Acton’s new public art project showcases businesses in town

By Penny Kmitt, WBZ-TV News

ACTON – If you come to Acton, Massachusetts, you’ll see some intriguing pieces of public art around town.

Julie Pierce, Acton’s Director of Economic and Community Development, launched the public art initiative as a way to promote community cohesion, bring attention to small businesses, support local artists, and highlight the town’s values.

“Art can bring people together and serve as a spark for community unity,” she told WBZ-TV.

She pointed out the “From Trash to Treasure” bench, which Pierce says “reflects our values of sustainability.”

The bench along the Bruce Freeman Rail Trail was created by local artist Yin Peet. It’s made out of two bikes found at the Acton Recycling Center.

The “From Trash to Treasure” bench in Acton.

CBS Boston

“Acton just created a bike path so when I went to the recycle center surely there were enough bikes around,” said Peet. “The town gave me this opportunity to create a bench [and] this project is totally simply fun.”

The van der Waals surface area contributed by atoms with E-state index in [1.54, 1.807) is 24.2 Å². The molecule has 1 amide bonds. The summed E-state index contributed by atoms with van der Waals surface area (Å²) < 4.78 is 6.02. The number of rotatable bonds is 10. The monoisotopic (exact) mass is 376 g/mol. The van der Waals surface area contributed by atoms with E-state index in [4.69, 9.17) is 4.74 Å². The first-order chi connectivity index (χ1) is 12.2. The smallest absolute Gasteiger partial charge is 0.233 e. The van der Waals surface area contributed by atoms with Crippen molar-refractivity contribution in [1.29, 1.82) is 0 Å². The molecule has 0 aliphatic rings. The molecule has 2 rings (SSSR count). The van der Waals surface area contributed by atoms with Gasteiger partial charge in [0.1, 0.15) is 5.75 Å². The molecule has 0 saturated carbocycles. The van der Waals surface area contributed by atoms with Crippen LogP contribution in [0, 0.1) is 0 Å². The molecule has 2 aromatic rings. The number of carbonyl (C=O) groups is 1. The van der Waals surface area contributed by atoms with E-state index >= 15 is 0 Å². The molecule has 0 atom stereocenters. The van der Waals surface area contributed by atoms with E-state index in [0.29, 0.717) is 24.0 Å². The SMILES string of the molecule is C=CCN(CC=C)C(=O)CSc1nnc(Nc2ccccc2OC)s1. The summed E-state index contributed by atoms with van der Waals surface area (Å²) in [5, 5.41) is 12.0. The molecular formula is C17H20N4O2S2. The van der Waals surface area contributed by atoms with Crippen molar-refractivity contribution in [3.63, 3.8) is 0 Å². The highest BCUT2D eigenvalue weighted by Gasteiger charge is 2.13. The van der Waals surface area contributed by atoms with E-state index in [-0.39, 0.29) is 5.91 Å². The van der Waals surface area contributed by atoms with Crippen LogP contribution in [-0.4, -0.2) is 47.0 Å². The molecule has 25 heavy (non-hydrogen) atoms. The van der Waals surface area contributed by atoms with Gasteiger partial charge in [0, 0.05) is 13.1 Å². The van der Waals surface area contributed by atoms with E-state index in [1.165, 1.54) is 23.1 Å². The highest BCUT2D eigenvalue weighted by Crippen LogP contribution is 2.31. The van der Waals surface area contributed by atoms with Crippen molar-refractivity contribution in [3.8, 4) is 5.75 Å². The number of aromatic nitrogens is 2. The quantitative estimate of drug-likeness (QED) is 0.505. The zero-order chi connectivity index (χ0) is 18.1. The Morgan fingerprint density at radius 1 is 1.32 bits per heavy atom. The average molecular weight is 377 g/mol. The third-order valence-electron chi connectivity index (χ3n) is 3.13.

The bench even has some functional elements. The old wheels and gears actually spin.

“You can see this is a small antique bike,” explained Peet. “My most pride is I actually kept it moving.”

The bench also sits in front of a locally run bike shop, Pedal Power Bike & Ski, bringing attention to the small business.

“It gives people more reasons to stop and enjoy the art, enjoy the businesses, and restaurants and shops in the area,” said Pierce.

And just down the road, in front of El Huipil Mexican Cocina, sits another piece of Acton’s Public Art Initiative, the Unity Bench.

It was created by local artist Sunanda Sahay. Using bright colors and Indian folk art, the bench is meant to highlight every culture within the town.

“My thought was that if we know more about each other’s cultures, we will be more tolerant, we will understand each other more,” said Sahay. “They will all see themselves in that bench somewhere.”

But the project is not just limited to benches and sculptures.

“We have a mural in Kelly’s Corner which shows Acton throughout history,” said Pierce.

The initiative is grant-funded through the Massachusetts Office of Business Development (MOBD) via the 495MW Partnership and through the New England Foundation for the Arts (NEFA), as well as Acton residents and technical help from the Metropolitan Area Planning Council (MAPC).

The project also includes free workshops for artists, a potential live art event, two more planned murals, and additional pieces of public art in the future.

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